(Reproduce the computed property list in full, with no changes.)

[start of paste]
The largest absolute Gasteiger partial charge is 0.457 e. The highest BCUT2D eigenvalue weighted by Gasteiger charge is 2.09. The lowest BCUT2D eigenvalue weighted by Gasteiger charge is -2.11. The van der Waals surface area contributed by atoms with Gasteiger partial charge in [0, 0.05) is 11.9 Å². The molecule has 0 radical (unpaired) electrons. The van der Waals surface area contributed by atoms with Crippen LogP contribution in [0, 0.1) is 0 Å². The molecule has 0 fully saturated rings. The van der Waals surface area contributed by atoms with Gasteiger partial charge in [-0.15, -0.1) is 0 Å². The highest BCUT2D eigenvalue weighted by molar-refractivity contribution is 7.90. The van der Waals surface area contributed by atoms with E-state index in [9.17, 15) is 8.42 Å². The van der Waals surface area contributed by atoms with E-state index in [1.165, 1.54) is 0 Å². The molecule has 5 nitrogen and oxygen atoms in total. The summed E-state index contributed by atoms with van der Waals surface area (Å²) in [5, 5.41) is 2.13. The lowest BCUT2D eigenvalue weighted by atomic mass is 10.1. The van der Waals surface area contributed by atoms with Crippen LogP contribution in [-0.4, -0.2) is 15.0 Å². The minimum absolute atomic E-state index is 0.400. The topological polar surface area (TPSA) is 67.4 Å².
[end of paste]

The largest absolute Gasteiger partial charge is 0.457 e. The highest BCUT2D eigenvalue weighted by Gasteiger charge is 2.09. The lowest BCUT2D eigenvalue weighted by Gasteiger charge is -2.11. The van der Waals surface area contributed by atoms with Gasteiger partial charge in [0, 0.05) is 11.9 Å². The molecule has 0 radical (unpaired) electrons. The van der Waals surface area contributed by atoms with Crippen LogP contribution in [0, 0.1) is 0 Å². The molecule has 0 fully saturated rings. The van der Waals surface area contributed by atoms with Gasteiger partial charge in [-0.15, -0.1) is 0 Å². The highest BCUT2D eigenvalue weighted by molar-refractivity contribution is 7.90. The van der Waals surface area contributed by atoms with E-state index in [9.17, 15) is 8.42 Å². The van der Waals surface area contributed by atoms with E-state index in [1.165, 1.54) is 0 Å². The molecule has 5 nitrogen and oxygen atoms in total. The summed E-state index contributed by atoms with van der Waals surface area (Å²) in [5, 5.41) is 2.13. The lowest BCUT2D eigenvalue weighted by atomic mass is 10.1. The van der Waals surface area contributed by atoms with Crippen LogP contribution in [-0.4, -0.2) is 15.0 Å². The minimum absolute atomic E-state index is 0.400. The topological polar surface area (TPSA) is 67.4 Å².